Then add on any SERPS and additional (state second) pension you are entitled to receive under the current rules. Whilst not impossible, this part is hard to calculate on your own, as you would need a complete record of your earnings history on which National Insurance Contributions have been paid from 1978 or when you started working, if later. The Department for Work and Pensions should calculate this for you when working out your ‘starting amount’ for the new single state pension. Remember also that you will get no SERPS/additional pension for any years you were contracted out via an employer’s pension scheme or using your own personal pension.
This equals "A" - Entitlement under current rules and the minimum you will get when the new state pension starts.
Maximum pension (under the new rules)
First, calculate the number of years – up to a maximum of 35 – of National Insurance credits gained from working or receiving Child Benefit, Jobseekers Allowance, Employment and Support Allowance or Carer’s Allowance.
Multiply by £4.32 for each year. For example, if you have 25 years of NI credits this would give you £108 per week i.e. 25 x £4.32
- Then deduct an amount broadly equivalent to SERPS/additional pension for each year you were contracted out. As with Step 2, this is virtually impossible to calculate on your own without knowing your past earnings history and the complex rules for SERPS/additional pension.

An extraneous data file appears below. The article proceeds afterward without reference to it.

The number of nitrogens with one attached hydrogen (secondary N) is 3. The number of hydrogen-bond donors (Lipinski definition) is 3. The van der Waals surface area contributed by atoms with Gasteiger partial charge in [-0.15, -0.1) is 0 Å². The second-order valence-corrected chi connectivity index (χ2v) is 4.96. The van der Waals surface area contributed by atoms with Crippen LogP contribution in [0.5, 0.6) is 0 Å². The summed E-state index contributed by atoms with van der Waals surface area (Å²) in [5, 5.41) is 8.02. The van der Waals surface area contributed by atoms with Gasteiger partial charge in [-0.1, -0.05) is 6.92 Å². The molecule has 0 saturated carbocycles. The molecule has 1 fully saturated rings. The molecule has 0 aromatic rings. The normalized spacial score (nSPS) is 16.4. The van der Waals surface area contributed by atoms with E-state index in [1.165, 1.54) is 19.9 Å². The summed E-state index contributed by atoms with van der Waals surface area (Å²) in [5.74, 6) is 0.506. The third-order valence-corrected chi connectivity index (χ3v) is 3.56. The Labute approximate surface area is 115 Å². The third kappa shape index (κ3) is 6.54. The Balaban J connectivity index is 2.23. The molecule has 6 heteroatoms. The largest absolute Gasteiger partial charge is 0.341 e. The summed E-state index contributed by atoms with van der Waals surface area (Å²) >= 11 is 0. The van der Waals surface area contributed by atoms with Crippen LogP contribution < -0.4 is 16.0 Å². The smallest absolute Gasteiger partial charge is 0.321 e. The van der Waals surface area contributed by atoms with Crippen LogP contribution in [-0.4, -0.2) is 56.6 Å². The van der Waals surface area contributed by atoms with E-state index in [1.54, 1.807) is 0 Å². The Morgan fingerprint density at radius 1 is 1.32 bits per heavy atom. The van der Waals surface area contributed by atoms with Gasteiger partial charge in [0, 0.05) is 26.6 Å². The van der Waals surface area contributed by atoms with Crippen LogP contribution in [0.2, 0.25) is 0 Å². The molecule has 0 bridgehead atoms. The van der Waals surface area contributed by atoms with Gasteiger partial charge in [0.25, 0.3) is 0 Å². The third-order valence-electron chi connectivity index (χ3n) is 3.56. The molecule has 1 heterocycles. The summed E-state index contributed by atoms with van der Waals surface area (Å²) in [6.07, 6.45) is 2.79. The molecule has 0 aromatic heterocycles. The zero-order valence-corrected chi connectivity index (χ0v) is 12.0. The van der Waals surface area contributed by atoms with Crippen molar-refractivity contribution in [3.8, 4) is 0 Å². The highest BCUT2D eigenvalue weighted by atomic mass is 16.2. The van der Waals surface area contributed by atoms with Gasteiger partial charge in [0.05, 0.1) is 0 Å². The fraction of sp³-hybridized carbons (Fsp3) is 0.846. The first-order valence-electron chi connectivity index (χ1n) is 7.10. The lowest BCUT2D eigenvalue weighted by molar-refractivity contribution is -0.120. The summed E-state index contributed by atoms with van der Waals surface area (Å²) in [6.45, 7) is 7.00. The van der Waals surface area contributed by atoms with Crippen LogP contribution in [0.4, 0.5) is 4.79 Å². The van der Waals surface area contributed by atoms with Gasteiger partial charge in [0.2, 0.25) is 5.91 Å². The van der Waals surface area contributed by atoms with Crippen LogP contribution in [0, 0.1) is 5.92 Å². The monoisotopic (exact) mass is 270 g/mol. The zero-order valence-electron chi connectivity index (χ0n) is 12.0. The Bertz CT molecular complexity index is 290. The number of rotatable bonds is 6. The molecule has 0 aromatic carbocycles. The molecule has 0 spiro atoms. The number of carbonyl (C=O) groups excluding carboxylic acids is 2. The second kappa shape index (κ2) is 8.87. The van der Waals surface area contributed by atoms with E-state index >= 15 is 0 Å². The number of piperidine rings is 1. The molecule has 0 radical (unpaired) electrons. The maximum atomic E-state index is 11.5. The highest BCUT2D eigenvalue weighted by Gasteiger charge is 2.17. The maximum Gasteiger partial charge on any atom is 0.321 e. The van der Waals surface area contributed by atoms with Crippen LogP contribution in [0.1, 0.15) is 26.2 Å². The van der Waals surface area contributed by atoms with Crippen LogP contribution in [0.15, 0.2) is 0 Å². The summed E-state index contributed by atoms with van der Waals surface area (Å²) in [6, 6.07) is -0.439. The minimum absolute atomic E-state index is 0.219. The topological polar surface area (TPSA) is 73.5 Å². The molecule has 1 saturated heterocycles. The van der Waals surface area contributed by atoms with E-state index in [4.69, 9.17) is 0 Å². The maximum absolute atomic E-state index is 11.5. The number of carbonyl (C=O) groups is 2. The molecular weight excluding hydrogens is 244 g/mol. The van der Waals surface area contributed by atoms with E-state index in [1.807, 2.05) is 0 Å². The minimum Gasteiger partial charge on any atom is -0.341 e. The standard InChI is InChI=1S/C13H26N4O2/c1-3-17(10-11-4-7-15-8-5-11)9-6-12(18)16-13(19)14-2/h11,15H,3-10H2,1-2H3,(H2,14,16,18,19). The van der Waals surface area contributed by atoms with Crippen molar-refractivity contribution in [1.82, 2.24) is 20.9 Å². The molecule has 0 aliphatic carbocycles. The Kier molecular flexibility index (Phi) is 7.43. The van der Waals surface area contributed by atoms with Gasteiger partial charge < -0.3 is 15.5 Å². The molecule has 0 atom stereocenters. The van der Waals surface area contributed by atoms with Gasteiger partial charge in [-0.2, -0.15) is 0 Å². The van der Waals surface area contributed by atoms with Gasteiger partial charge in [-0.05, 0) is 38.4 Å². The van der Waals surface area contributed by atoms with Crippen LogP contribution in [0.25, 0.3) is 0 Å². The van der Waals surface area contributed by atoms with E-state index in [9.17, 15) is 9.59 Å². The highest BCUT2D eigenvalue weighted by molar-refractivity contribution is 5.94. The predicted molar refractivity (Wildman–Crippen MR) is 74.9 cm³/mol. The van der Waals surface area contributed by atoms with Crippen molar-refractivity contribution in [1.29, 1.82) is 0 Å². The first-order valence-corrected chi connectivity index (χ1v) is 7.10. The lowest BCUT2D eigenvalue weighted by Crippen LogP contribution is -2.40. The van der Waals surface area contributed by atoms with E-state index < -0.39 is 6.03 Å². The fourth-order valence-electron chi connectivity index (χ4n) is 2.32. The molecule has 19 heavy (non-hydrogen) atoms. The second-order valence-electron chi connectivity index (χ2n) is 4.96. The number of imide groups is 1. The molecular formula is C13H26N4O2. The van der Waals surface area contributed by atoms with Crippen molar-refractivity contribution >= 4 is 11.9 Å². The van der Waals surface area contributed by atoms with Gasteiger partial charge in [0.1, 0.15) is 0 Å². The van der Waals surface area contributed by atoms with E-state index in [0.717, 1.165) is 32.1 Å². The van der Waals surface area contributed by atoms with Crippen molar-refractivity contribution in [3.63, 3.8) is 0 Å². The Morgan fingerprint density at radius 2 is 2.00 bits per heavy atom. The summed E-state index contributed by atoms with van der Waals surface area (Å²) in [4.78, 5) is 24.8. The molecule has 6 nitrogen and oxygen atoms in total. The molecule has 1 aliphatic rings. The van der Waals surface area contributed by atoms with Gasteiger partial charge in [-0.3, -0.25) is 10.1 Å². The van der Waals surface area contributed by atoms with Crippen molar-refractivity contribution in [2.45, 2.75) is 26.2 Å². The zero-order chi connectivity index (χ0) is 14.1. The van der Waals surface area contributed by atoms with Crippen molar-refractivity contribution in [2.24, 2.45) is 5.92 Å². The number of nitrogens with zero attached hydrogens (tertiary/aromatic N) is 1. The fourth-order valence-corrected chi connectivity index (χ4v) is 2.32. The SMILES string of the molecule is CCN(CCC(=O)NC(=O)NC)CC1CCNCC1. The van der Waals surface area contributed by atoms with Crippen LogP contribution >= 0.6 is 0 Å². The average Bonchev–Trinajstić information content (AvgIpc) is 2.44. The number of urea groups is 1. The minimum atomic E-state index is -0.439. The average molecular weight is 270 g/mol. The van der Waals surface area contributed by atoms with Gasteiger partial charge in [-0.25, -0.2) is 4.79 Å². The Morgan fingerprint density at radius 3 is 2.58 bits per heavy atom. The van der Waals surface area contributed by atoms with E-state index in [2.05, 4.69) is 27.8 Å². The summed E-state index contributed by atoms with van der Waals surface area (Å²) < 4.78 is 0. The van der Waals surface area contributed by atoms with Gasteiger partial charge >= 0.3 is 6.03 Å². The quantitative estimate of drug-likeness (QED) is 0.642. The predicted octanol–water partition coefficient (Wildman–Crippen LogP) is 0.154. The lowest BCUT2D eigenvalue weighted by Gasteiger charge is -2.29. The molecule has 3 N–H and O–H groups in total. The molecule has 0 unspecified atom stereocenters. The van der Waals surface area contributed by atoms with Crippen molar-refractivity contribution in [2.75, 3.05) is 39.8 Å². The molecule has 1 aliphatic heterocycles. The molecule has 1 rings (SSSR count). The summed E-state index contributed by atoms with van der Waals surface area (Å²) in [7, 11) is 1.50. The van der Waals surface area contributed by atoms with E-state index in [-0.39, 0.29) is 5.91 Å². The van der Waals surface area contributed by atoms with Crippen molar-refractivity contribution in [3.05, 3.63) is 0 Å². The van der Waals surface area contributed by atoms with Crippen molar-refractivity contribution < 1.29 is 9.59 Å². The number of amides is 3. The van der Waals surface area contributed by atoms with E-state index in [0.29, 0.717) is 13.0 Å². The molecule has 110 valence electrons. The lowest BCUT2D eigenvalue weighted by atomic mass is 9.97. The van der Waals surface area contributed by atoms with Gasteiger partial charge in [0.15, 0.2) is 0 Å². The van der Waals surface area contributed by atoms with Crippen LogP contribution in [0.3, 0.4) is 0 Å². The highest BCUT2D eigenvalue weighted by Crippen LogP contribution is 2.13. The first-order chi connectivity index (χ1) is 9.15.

This equals B - Amount of new state pension had the new system been in place when you started work.
The higher of "A" & "B" equals the starting amount of new state pension.
It’s possible that your starting amount will be higher than the new single state pension of £151.25 a week (35 times £4.32). This would be the case if you have spent a large part of your life ‘contracted in’ and building up SERPS and additional pension.
It’s also possible that your starting amount will be less than the new single state pension of £151.25 a week. This would be the case if you have less than 35 years worth of National Insurance credits or you have spent a large proportion of your working life contracted out via an employer pension scheme or your own personal pension.